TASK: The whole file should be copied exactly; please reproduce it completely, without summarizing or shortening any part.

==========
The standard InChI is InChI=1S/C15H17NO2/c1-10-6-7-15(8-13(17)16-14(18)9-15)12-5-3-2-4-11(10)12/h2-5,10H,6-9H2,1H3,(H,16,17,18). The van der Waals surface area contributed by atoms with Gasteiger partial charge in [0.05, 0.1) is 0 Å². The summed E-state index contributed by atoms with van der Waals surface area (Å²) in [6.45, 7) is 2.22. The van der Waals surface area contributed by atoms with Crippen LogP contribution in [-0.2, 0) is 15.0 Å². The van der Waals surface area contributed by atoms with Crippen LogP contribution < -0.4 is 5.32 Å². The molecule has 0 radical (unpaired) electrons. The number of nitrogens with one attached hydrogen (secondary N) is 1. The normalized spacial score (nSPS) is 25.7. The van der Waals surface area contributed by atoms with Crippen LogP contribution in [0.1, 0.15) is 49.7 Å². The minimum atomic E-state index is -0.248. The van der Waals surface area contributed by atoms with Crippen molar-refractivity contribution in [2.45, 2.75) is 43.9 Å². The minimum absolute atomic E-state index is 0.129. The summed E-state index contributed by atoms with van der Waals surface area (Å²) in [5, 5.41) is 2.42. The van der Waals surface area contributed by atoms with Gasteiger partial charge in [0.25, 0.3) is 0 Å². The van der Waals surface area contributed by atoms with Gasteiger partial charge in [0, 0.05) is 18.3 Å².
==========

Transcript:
The standard InChI is InChI=1S/C15H17NO2/c1-10-6-7-15(8-13(17)16-14(18)9-15)12-5-3-2-4-11(10)12/h2-5,10H,6-9H2,1H3,(H,16,17,18). The van der Waals surface area contributed by atoms with Gasteiger partial charge in [0.05, 0.1) is 0 Å². The summed E-state index contributed by atoms with van der Waals surface area (Å²) in [6.45, 7) is 2.22. The van der Waals surface area contributed by atoms with Crippen LogP contribution in [-0.2, 0) is 15.0 Å². The van der Waals surface area contributed by atoms with Crippen LogP contribution < -0.4 is 5.32 Å². The molecule has 0 radical (unpaired) electrons. The number of nitrogens with one attached hydrogen (secondary N) is 1. The normalized spacial score (nSPS) is 25.7. The van der Waals surface area contributed by atoms with Crippen LogP contribution in [0.1, 0.15) is 49.7 Å². The minimum atomic E-state index is -0.248. The van der Waals surface area contributed by atoms with Crippen molar-refractivity contribution in [2.45, 2.75) is 43.9 Å². The minimum absolute atomic E-state index is 0.129. The summed E-state index contributed by atoms with van der Waals surface area (Å²) in [5, 5.41) is 2.42. The van der Waals surface area contributed by atoms with Gasteiger partial charge in [0.25, 0.3) is 0 Å². The van der Waals surface area contributed by atoms with Gasteiger partial charge in [0, 0.05) is 18.3 Å².